- How much did the patient eat before experiencing a reaction? The severity of the patient's reaction can sometimes relate to the amount of the suspect food eaten.
- How was the food prepared? Some people will have a violent allergic reaction only to raw or undercooked fish. A thorough cooking of the fish destroys those allergens in the fish to which they react, so that they then can eat it with no allergic reaction.
- Were other foods eaten at the same time as the food that caused the allergic reaction? Fatty foods can delay digestion and thus delay the onset of the allergic reaction.
Dietary diary: Sometimes, a history alone cannot determine the diagnosis. In that situation, the doctor may ask the patient to keep a record of the contents of each meal and whether reactions occurred that are consistent with allergy. The dietary diary provides more details than the oral history, so that the doctor and patient can better determine if there is a consistent relationship between a food and the allergic reactions.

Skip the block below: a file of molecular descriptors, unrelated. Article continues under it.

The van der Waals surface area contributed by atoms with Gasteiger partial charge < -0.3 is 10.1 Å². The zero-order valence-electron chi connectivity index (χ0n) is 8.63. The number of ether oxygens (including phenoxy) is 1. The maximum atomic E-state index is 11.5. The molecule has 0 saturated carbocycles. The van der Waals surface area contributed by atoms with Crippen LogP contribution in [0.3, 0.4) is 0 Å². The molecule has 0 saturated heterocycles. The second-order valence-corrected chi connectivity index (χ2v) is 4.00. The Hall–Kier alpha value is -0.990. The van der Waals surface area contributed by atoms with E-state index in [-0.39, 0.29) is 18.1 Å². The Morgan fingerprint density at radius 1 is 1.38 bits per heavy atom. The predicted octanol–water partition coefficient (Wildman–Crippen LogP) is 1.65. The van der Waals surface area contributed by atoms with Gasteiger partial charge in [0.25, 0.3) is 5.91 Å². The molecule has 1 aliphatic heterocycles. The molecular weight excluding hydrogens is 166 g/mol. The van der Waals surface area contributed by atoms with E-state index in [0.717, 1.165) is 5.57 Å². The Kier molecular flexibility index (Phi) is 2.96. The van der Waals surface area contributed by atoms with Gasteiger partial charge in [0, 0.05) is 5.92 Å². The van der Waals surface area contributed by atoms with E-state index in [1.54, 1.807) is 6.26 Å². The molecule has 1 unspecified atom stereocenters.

Elimination diet: The next step that some doctors use is an elimination diet. Under the doctor's direction, the patient does not eat a food suspected of causing the allergy (for example, eggs) and substitutes another food (in this instance, another source of protein). If after the patient removes the food, the symptoms go away, the doctor almost always can make a diagnosis of food allergy. If the patient then resumes eating the food (still under the doctor's direction) and the symptoms return, this sequence confirms the diagnosis. The patient should not resume eating the food, however, if the allergic reactions have been severe because this re-challenge is too risky. This technique is also not suitable if the allergic reactions have been infrequent.
If the patient's history, dietary diary, or elimination diet suggests that a specific food allergy is likely, the doctor then will use tests, such as skin tests, blood tests, and a food challenge, which can more objectively confirm an allergic response to food.